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Tiger Williams

 

Tiger Williams

TIGER WILLIAMS
SWIFT CURRENT BRONCOS (1971 to 1974)

Listen to an interview with Tiger Williams Click Here
(Note the audio file is 3.745 MB)

David “Tiger” Williams was born on February 3, 1954 in the town of Weyburn, Saskatchewan. He played his minor hockey there until 1970, when he went to play with the Vernon Lakers of the British Columbia Junior Hockey League.

Williams joined the Swift Current Broncos in 1971, and played the remaining 3 years of his junior career with the team. During his time with the Broncos, he established himself as one of the toughest, most competitive players in the entire Western Canadian Hockey League. Williams also proved himself as a scoring threat, though, collecting over 100 points in 2 of his 3 seasons in Swift Current. Tiger was chosen 31st overall in the 2nd round of the 1974 NHL entry draft by the Toronto Maple Leafs. He was also a 3rd round selection, 33rd overall, of the Cincinnati Stingers of the WHA. He played four full seasons in Toronto and parts of two others, where he became a huge fan favourite. Along with his many entertaining skirmishes with other notable NHL tough guys, Tiger also brought the fans out of their seats, when, after scoring a goal, he would ride his hockey stick down the length of the ice, much to the annoyance of the opposing players. When all was said and done in a 14-year NHL career, Tiger was the league’s all-time leader in penalty minutes with 3,966. He also collected an additional 455 minutes during the playoffs. He averaged nearly 20 goals a year, and had his best year in 1980-81 with the Vancouver Canucks, when he netted 35 goals and 27 assists. That year he represented Vancouver in the mid-season All-Star game. After a little more than four years with the Canucks he moved on to play in 55 games with the Detroit Red Wings, where his penalty minutes continued to dominate the stats sheet. The next stop for Tiger was another West Coast club, this time with the Kings in Los Angeles. He had two productive years for the Kings, scoring 49 and 34 points in the 1985-86 and 1986-87 campaigns. And, true to form, he continued his long-standing friendship with the penalty box, spending 320 and 358 minutes in the box during those two seasons. The final NHL destination for Williams was Hartford, where he appeared in 26 games for the Whalers in 1987-88, scoring six goals and 87 penalty minutes. At the age of 34, Tiger retired from professional hockey.Tiger’s final NHL statistics are as follows: 962 regular-season games played, 241 goals, 272 assists, 513 points and a record 3,966 minutes in penalties. He appeared in 83 playoff contests, scoring 12 goals and 23 assists. When asked who he considered some of his more difficult NHL fighting adversaries, Williams responded “all of them.” Although he does say players such as Terry O’Reilly deserve the most respect, playing every third shift of every NHL game while also having to handle the rough and tumble side of things. Dave Semenko, the former Edmonton Oilers policeman, is also highly regarded by Williams. Now that Tiger is out of hockey, he follows many different business interests, primarily in the Vancouver area. He continues to play in NHL old-timers games and remains close friends with many of his former team-mates, most notably Darryl Sittler.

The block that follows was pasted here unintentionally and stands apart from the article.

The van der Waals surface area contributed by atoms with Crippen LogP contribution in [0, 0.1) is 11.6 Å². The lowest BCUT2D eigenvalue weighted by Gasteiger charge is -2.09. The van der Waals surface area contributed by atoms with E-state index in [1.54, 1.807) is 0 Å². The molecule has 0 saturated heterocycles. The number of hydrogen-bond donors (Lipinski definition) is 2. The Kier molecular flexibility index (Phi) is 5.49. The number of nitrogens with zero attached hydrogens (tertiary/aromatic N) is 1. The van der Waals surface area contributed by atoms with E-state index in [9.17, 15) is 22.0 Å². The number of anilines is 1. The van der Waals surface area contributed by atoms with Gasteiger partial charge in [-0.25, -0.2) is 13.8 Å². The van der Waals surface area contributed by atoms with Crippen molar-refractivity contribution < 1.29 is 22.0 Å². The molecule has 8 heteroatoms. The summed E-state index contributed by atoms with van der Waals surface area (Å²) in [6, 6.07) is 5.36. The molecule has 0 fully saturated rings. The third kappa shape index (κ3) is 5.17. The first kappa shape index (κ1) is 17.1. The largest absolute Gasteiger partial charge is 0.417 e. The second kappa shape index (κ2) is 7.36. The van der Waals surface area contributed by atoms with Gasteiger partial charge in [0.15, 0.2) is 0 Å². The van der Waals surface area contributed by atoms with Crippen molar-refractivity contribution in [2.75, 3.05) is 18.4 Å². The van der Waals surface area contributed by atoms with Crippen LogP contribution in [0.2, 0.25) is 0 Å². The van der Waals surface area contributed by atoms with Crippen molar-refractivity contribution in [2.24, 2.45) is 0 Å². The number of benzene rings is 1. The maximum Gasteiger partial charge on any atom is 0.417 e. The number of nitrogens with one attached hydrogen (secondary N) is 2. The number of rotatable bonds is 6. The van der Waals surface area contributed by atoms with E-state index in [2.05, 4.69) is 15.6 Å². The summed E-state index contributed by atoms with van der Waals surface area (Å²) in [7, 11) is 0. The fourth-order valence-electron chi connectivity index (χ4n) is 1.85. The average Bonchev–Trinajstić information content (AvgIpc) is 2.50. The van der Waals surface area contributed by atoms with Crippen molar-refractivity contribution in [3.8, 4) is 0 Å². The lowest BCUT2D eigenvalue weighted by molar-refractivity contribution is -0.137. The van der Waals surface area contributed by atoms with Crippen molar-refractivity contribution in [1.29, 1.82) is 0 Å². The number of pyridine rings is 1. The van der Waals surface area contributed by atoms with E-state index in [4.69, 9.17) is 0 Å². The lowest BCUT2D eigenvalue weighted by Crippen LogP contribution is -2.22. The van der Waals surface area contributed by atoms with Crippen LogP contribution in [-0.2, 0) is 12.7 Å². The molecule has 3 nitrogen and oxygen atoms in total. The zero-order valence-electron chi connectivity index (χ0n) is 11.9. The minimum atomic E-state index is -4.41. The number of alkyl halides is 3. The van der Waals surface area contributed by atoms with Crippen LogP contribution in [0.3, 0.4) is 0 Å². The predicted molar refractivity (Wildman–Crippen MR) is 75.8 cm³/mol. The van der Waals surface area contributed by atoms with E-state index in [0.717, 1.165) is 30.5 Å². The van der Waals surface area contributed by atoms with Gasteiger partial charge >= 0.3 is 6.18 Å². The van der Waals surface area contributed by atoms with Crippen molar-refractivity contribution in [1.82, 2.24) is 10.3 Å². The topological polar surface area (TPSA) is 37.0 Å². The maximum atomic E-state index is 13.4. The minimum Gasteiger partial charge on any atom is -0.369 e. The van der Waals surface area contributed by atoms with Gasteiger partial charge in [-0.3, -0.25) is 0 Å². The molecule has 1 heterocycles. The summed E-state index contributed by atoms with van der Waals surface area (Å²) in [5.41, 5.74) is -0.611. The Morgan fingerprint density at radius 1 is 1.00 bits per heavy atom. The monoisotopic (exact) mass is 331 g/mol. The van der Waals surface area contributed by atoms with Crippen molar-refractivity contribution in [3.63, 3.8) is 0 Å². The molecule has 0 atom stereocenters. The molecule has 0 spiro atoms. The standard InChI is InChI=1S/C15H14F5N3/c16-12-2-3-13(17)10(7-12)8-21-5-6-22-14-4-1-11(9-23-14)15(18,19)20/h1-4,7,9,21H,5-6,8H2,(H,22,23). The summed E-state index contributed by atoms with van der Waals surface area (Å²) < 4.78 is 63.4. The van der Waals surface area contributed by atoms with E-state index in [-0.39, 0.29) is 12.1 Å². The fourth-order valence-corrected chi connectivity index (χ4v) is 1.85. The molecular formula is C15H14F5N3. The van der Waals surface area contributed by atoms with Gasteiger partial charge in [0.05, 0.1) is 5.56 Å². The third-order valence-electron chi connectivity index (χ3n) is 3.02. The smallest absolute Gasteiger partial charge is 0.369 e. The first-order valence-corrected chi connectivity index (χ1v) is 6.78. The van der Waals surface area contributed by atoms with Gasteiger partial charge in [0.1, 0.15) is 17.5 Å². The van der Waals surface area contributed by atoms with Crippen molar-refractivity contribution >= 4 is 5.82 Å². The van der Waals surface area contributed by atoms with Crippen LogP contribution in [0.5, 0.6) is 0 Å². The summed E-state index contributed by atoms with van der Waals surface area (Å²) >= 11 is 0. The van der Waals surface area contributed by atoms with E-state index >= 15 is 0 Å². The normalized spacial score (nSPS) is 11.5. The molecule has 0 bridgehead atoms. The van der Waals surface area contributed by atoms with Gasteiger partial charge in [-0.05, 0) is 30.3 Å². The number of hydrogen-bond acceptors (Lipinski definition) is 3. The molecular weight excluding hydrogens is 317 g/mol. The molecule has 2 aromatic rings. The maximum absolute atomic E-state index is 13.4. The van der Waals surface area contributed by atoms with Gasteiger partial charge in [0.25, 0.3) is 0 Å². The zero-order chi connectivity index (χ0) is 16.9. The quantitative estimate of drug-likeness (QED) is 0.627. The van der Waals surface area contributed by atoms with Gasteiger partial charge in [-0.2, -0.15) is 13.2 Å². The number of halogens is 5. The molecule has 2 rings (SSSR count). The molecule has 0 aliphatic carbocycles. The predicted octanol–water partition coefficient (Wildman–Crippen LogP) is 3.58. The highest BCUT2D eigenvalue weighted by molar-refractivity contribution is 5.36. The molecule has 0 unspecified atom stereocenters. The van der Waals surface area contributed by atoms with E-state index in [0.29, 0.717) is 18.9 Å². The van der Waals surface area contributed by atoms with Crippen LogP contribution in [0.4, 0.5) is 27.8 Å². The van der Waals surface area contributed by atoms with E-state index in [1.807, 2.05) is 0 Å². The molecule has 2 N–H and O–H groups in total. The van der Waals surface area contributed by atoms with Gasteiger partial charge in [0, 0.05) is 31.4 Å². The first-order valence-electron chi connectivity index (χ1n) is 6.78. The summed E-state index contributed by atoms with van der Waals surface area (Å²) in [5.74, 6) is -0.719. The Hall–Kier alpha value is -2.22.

WCHL STATISTICS

Year

Team

League

GP

G

A

TP

PIM

1971-72

Swift Current

WCHL

68

12

22

34

278

1972-73

Swift Current

WCHL

68

44

58

102

266

1973-74

Swift Current

WCHL

66

52

56

108

310

PRE-DRAFT AWARDS AND HONORS
Miscellaneous:
Rated in The Hockey News draft preview issue as No. 13 overall prospect in the 1974 NHL draft. Played for Edmonton (WCHL) in its 1974 series vs. Moscow Selects.

CAREER NHL STATISTICS

Years

Teams

GP

G

A

TP

PIM

1975-1988

TOR, VAN, DET, LA, HAR

962

241

272

513

3,966

..

CAREER NHL PLAYOFF STATISTICS

Years

Teams

GP

G

A

TP

PIM

1975-1987

TOR, VAN, LA

83

12

23

35

455here

..
NHL AWARDS AND HONORS
All-Star Game: 1981 (Vancouver)
Stanley Cup Finals (Lost): 1982 (Vancouver)
NHL Records: Most penalty minutes career (3,966 PIM), most penalty minutes, career, including playoffs (4,421 PIM)
NHL PIM Leader: 1976-77 (338), 1978-79 (298), 1980-81 (343)
NHL Playoffs PIM Leader: 1978 (63), 1979 (48), 1982 (116)
Toronto Records: Most playoff penalty minutes (240), most playoff penalty minutes in one season by a left wing (75 in 1976)
Vancouver Records: Most playoff penalty minutes (181), most penalty minutes in one playoff year (116 in 1982), most penalty minutes in one playoff series (51 vs. Chicago in 1982)
Los Angeles Records: Most playoff penalty minutes (30 in 1987), most penalty minutes in a regular season (320 in 1986) & (358 in 1987), playoff goals leader (3 in 1987), and the team’s most inspiration player award in ’86 & ’87